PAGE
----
Risk and Rewards
So they focus instead on another calculus: Sandhogs get paid $2,000 a week. They are buzzing about the project, taking stock of it at their union headquarters in the Bronx and at O’Farrell’s, a watering hole near the site’s ground zero at 30th Street and 10th Avenue.
“They’re excited,” said Richard Fitzsimmons, the head of Local 147, the tunnel-workers’ union. “It’s good. You get a job for three years, you’re in good shape. They want to feed their families. They want to send their kids to college. They want that house; they want that second car.”
There’s plenty of work to be done. To hollow out the Manhattan stage, workers will haul some 223,500 cubic yards of rock out of the bowels of Manhattan. That’s enough rock to cover a street as wide as Fifth Avenue with a four-inch-thick layer of gravel stretching nearly 50 miles.
Work will begin at the staging ground at 30th Street and 10th Avenue, where a shaft plunging 60 stories has already been built. Dynamite will be used to blow out enough space at the bottom to assemble an enormous grinding machine, which will be lowered into the ground piece by piece. The machine, which is known as “The Mole,” will be outfitted with a 20-foot-long spinning blade.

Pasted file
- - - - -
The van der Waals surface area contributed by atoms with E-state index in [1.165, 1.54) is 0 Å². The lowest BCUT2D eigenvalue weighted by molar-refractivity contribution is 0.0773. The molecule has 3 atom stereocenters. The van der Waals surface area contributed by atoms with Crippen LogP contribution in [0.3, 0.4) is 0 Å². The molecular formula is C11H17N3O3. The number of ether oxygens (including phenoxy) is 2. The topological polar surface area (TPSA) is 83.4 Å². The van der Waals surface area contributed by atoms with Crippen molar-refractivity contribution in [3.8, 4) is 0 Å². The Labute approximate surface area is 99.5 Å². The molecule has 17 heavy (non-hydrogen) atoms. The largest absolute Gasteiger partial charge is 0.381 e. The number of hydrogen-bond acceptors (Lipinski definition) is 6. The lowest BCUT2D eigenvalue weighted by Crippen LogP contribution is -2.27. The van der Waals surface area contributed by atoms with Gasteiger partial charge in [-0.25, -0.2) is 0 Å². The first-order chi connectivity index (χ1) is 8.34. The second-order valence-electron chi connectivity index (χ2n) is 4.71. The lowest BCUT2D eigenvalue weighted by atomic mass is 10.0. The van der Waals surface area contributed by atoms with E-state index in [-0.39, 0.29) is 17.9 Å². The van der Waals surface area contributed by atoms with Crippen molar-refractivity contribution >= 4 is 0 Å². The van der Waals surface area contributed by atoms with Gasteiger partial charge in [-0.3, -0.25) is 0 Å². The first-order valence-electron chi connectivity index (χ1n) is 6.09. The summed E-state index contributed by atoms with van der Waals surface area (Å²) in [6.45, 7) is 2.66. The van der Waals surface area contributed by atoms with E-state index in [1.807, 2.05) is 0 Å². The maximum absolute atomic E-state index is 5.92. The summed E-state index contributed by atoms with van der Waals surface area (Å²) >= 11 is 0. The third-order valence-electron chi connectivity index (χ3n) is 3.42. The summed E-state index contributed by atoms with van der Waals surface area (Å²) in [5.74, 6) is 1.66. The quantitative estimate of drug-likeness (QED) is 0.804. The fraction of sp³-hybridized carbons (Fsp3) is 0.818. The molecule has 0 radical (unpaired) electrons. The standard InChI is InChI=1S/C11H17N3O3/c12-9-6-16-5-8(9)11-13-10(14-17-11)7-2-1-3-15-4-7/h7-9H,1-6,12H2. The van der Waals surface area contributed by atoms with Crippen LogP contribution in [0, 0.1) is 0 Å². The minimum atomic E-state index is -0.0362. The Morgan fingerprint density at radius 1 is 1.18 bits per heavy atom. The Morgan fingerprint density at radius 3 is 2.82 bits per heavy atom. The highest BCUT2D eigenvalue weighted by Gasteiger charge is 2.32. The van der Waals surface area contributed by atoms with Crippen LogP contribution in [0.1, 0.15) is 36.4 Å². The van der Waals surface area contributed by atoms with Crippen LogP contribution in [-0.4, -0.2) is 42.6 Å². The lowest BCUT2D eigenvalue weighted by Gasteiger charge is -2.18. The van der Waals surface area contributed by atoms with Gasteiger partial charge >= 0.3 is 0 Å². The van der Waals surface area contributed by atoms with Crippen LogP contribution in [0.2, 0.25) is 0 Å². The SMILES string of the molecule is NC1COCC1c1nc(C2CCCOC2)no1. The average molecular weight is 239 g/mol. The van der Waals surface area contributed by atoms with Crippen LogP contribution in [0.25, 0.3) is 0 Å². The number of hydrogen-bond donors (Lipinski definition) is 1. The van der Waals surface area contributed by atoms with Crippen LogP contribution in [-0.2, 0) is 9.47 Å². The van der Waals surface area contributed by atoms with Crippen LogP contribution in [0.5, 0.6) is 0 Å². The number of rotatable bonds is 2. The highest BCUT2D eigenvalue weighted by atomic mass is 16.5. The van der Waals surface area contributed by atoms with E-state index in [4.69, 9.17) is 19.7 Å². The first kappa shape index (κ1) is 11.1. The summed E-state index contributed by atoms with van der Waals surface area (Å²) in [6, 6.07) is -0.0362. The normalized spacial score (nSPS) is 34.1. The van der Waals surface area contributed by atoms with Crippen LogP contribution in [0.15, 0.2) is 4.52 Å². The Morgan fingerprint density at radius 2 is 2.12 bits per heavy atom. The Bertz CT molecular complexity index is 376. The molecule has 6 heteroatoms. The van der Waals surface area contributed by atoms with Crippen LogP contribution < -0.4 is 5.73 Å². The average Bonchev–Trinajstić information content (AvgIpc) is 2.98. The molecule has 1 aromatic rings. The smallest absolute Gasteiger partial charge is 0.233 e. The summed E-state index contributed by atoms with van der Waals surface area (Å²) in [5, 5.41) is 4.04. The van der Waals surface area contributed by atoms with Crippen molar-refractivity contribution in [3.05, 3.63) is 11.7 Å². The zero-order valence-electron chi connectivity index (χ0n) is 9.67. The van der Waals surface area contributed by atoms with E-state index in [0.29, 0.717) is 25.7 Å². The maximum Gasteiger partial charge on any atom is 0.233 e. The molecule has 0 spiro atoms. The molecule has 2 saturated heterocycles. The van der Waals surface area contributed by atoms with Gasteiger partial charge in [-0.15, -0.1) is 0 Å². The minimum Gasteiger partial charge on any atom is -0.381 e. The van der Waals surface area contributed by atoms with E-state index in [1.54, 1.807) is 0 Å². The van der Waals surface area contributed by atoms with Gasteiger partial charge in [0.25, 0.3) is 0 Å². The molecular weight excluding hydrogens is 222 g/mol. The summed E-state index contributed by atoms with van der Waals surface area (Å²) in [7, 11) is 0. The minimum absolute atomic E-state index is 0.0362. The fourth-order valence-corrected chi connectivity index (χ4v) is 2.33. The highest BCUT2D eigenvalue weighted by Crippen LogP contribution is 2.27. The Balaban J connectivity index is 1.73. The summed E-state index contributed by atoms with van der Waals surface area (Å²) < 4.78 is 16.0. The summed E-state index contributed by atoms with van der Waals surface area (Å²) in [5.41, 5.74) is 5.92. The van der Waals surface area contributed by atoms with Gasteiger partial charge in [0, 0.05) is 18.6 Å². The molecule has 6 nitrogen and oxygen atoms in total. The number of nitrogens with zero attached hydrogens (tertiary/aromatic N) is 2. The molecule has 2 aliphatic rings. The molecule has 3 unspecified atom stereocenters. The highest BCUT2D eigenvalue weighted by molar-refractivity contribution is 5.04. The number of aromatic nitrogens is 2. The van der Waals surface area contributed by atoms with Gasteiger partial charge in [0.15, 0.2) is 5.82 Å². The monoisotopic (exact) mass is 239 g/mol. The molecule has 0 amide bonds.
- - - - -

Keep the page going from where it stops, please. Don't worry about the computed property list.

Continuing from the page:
Once the Mole is assembled, the workers will start burrowing north, towards West 60th Street. Chipped rock will be loaded onto underground trains that are built to transport the rock back to 30th Street, where it will be lifted into the light. Later, the rock will be converted into gravel that may eventually end up on driveways in Long Island and New Jersey. It’s not hard to imagine that the gravel taken out of Manhattan’s bedrock may eventually end up on the driveways of suburban homes owned by the sandhogs’ adult children.